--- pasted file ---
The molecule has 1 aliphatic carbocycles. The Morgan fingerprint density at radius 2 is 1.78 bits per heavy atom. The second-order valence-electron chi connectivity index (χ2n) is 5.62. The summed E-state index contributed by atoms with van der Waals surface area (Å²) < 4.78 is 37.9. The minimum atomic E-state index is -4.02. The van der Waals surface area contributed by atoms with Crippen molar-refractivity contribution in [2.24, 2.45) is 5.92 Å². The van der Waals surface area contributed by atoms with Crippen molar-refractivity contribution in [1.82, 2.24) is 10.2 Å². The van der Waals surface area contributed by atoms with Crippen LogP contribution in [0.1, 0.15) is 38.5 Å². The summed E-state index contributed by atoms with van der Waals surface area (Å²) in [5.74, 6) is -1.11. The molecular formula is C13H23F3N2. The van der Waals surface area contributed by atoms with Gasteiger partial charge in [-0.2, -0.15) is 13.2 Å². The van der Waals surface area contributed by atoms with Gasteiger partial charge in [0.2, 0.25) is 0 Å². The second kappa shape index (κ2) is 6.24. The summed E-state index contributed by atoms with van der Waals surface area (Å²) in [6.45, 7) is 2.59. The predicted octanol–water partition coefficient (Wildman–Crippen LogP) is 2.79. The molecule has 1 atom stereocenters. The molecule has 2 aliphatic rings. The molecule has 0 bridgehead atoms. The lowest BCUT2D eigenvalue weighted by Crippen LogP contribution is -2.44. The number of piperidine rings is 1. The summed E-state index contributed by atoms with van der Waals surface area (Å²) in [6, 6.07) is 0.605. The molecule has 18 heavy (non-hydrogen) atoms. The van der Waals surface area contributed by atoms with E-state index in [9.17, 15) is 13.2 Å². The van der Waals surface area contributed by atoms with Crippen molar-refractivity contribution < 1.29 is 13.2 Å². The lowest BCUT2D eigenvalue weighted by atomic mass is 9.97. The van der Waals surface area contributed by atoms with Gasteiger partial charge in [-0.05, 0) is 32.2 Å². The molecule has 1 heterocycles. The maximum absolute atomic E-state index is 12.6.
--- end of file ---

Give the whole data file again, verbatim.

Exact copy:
The molecule has 1 aliphatic carbocycles. The Morgan fingerprint density at radius 2 is 1.78 bits per heavy atom. The second-order valence-electron chi connectivity index (χ2n) is 5.62. The summed E-state index contributed by atoms with van der Waals surface area (Å²) < 4.78 is 37.9. The minimum atomic E-state index is -4.02. The van der Waals surface area contributed by atoms with Crippen molar-refractivity contribution in [2.24, 2.45) is 5.92 Å². The van der Waals surface area contributed by atoms with Crippen molar-refractivity contribution in [1.82, 2.24) is 10.2 Å². The van der Waals surface area contributed by atoms with Crippen LogP contribution in [0.1, 0.15) is 38.5 Å². The summed E-state index contributed by atoms with van der Waals surface area (Å²) in [5.74, 6) is -1.11. The molecular formula is C13H23F3N2. The van der Waals surface area contributed by atoms with Gasteiger partial charge in [-0.2, -0.15) is 13.2 Å². The van der Waals surface area contributed by atoms with Gasteiger partial charge in [0.2, 0.25) is 0 Å². The second kappa shape index (κ2) is 6.24. The summed E-state index contributed by atoms with van der Waals surface area (Å²) in [6.45, 7) is 2.59. The predicted octanol–water partition coefficient (Wildman–Crippen LogP) is 2.79. The molecule has 1 atom stereocenters. The molecule has 2 aliphatic rings. The molecule has 0 bridgehead atoms. The lowest BCUT2D eigenvalue weighted by Crippen LogP contribution is -2.44. The number of piperidine rings is 1. The summed E-state index contributed by atoms with van der Waals surface area (Å²) in [6, 6.07) is 0.605. The molecule has 18 heavy (non-hydrogen) atoms. The van der Waals surface area contributed by atoms with E-state index in [9.17, 15) is 13.2 Å². The van der Waals surface area contributed by atoms with Crippen molar-refractivity contribution < 1.29 is 13.2 Å². The lowest BCUT2D eigenvalue weighted by atomic mass is 9.97. The van der Waals surface area contributed by atoms with Gasteiger partial charge in [-0.05, 0) is 32.2 Å². The molecule has 1 heterocycles. The maximum absolute atomic E-state index is 12.6.